“The promulgation of Executive Order 9066 was not justified by military necessity, and the decisions which followed from it – detention, ending detention and ending exclusion — were not driven by analysis of military conditions,” the presidential commission’s report stated. “The broad historical causes which shaped these decisions were race prejudice, war hysteria, and a failure of political leadership.”
For years after the camps were closed, Japanese-American groups sought an apology and redress from the government. That finally came when Congress passed the Civil Liberties Act of 1988, which acknowledged it had violated internees’ basic civil liberties and constitutional rights. The act authorized payments of $20,000 to each living camp survivor, more than 82,000 of them. Unfortunately, the apology came too late for nearly 40,000.
“A monetary sum and words alone cannot restore lost years or erase painful memories; neither can they fully convey our Nation’s resolve to rectify injustice and to uphold the rights of individuals,” read President George Bush’s apology letter that accompanied the redress checks.
“We can never fully right the wrongs of the past,” Bush’s letter continued. “But we can take a clear stand for justice and recognize that serious injustices were done to Japanese Americans during World War II. In enacting a law calling for restitution and offering a sincere apology, your fellow Americans have, in a very real sense, renewed their traditional commitment to the ideals of freedom, equality, and justice.”
That 1988 legislation also made it okay to talk about the internment camps and their story began to find its way into the country’s historical narrative as well as become part of the curriculum for U.S. history courses.
In 1976, Japanese American Citizen League chapters from Salt Lake City erected a monument near the site of the former Topaz camp.
The Topaz Museum Board was established in 1997 as a nonprofit organization with the avowed mission to preserve the history of Topaz Camp. In 1999, the board began purchasing land of the former Topaz camp site and to date owns 626 acres of its original 640 acres.
The National Park Service named the site a national historic landmark in 2007 and by 2011 the board possessed 87 paintings done at the Topaz Art School.
The board received park service Japanese American Confinement Sites grants and raised additional funds to construct the museum, which was finished in 2014. It opened in 2015, first displaying the Topaz art.
The grand opening of the museum exhibits recounting the history of the Topaz Internment Camp followed July 7-8, 2017.
The Topaz Museum is located at 55 W. Main St., Delta, next door to the Great Basin Museum. It is an approximate 2.75-hour drive from St. George via Interstate 15, state Route 100 and U.S. Highway 50.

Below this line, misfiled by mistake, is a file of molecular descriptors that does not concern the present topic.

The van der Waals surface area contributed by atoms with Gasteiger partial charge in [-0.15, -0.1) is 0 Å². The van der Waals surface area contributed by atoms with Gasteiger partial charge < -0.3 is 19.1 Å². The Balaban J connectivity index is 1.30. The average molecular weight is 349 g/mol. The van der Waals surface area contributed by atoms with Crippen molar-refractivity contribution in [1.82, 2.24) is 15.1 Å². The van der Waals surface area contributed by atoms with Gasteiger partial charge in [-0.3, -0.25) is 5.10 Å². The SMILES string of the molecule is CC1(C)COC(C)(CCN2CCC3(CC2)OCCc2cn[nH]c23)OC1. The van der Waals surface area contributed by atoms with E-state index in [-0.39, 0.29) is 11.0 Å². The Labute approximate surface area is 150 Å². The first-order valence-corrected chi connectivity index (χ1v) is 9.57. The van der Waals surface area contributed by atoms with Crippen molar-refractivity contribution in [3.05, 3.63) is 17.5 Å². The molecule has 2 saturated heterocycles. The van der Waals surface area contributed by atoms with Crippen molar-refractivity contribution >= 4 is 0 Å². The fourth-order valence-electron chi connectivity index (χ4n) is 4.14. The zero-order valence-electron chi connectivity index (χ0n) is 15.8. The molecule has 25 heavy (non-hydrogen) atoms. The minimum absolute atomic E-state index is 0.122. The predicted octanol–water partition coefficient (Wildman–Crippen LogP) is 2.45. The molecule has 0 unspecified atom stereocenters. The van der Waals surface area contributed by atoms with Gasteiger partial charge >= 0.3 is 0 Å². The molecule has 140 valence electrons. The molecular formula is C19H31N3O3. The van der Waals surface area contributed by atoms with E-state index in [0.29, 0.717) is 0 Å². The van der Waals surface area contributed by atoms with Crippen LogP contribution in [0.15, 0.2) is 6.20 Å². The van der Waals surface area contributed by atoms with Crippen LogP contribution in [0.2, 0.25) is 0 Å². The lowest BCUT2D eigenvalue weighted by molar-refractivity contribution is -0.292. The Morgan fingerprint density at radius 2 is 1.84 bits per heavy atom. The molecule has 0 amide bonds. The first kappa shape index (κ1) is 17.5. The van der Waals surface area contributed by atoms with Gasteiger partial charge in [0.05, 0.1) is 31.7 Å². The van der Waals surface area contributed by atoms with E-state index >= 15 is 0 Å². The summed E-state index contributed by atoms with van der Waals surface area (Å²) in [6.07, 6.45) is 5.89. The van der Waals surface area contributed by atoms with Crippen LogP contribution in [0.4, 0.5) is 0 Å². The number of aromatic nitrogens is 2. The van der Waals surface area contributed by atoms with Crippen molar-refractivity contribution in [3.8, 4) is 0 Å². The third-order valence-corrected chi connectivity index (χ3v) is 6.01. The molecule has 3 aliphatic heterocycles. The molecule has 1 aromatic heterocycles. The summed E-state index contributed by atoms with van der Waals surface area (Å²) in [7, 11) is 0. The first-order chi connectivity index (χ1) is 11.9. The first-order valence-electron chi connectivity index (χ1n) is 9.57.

At the museum, visitors can watch two short videos, one containing excerpts of home videos taken by Topaz internee Dave Tatsuno and another about the camp’s history. The informative museum displays depict daily life in the camps with poignant pictures and artifacts, show a re-creation of one of the barrack living quarters and the restored recreation hall in the back of the museum.
The museum, open Mondays through Saturdays from 10 a.m. to 5 p.m., provides visitors a copy of a map with directions to the actual Topaz site as well as an information sheet detailing where some of the former barracks currently reside in Delta.
Since the camp’s buildings were sold and carted off to other places, the site itself contains only a few remnants of the actual camp, including building foundations, a coal chute and a few other odds and ends. An Eagle Scout project installed signs showing where former camp buildings once stood as well as markers denoting the location of each numbered block.
Even though there isn’t much there anymore, visiting the actual site is a must for visitors – an eye-opening reminder of what conditions were like for these unfortunate people who left real life behind for a manufactured life in Utah’s barren desert.
It also is a reminder that a nation built on freedom should never curtail its citizens’ basic human rights in such a manner again.
For more information about Topaz, visit the museum’s website.
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About the series “Days”
“Days” is a series of stories about people and places, industry and history in and surrounding the region of southwestern Utah.
“I write stories to help residents of southwestern Utah enjoy the region’s history as much as its scenery,” St. George News contributor Reuben Wadsworth said.
For previews on Days Series stories, insights on local history and information on upcoming historical presentations, please “like” Wadsworth’s author Facebook page.
A book compilation of all of Wadsworth’s stories about Washington County history is now available.
Read more: See all of the features in the “Days” series